Making enhanced geothermal systems a reality at Fallon in Nevada, a U.S. DOE FORGE project

Making enhanced geothermal systems a reality at Fallon in Nevada, a U.S. DOE FORGE project FORGE Infographic (source: DOE)
Alexander Richter 25 Feb 2017

The U.S. Department of Energy's Frontier Observatory for Research in Geothermal Energy (FORGE) is a groundbreaking research project on EGS, with two projects funded in phase two, one of them being the project in Fallon, Nevada.

The U.S. Energy Department established the program for a Frontier Observatory for Research in Geothermal Energy (FORGE) to enable cutting-edge research and drilling and technology testing, as well as to allow scientists to identify a replicable, commercial pathway to EGS. In addition to the site itself, the FORGE effort will include a robust instrumentation, data collection, and data dissemination component to capture and share data and activities occurring at FORGE in real time.

Phase 1 awards were made to five awardees in the Summer of 2015. Phase 1 completed in the Spring of 2016, initiating a down-select to Phase 2 selectees.  To learn more about the participating teams see the links below for Phase 1 awardees’ Phase 1 description and final deliverables and Phase 2 awardees’ site and team description.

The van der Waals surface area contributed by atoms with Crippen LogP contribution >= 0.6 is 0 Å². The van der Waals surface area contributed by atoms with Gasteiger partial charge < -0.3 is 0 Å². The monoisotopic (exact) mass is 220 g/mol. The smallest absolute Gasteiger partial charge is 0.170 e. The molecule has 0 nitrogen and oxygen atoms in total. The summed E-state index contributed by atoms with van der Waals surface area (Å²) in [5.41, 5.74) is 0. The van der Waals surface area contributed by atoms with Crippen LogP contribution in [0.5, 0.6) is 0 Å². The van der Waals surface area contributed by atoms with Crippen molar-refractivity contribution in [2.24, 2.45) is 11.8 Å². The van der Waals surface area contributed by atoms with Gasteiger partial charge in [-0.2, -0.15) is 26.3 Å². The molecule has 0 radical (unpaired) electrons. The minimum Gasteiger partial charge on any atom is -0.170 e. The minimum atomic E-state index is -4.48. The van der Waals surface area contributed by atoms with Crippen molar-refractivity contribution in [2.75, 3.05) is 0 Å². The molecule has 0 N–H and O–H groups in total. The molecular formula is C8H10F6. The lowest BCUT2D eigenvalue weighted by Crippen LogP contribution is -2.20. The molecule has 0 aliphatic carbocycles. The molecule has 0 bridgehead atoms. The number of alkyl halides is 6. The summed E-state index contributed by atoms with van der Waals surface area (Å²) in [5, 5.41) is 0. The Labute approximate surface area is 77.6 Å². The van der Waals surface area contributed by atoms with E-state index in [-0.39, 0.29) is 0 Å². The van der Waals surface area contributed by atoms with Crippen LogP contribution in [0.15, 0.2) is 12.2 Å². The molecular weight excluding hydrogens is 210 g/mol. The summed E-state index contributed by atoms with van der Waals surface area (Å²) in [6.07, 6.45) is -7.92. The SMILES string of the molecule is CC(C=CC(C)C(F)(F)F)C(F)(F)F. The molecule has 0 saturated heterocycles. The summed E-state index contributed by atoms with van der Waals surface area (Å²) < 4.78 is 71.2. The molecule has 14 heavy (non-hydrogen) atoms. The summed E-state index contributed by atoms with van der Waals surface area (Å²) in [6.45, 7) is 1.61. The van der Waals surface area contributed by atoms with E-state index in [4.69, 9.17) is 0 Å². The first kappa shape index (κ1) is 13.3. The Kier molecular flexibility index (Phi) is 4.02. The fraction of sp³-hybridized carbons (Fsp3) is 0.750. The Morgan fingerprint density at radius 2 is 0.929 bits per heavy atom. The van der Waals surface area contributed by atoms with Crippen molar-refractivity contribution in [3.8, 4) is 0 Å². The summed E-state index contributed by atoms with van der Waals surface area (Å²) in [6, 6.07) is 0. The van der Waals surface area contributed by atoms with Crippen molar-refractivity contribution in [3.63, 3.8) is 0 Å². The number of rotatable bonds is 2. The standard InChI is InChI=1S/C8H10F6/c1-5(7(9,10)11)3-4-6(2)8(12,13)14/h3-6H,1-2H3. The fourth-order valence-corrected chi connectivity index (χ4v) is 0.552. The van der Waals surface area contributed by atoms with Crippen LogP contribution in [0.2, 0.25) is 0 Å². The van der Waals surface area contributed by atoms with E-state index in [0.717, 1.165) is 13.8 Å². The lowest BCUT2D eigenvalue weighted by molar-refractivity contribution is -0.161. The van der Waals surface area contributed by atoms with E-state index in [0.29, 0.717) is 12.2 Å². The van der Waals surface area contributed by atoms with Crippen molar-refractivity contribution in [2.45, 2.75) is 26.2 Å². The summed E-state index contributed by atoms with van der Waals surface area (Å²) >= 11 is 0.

Phase 2 awardee, the Fallon FORGE project, has established a great website with details about its activities, which is both informative and very well done. Check it out here:

The site at Fallon meets all FORGE selection criteria. The site is an excellent study area for EGS with temperatures greater than 350º F at depths of about 5,000 ft. Over 15 square miles within and adjacent to the Naval Air Station Fallon (NASF) and Ormat leased area are available for site monitoring and instrumentation, including 1.7 square miles for full development. Data indicate suitable temperatures and rock structures at shallow depths, so reaching the target zone will cost significantly less than in greater depths. The Fallon FORGE Project Team is highly qualified and diverse with significant experience in EGS research and development. All this in a State with a proven potential for abundant geothermal energy.



Source: U.S. DOE FORGE Project WebsiteFallon FORGE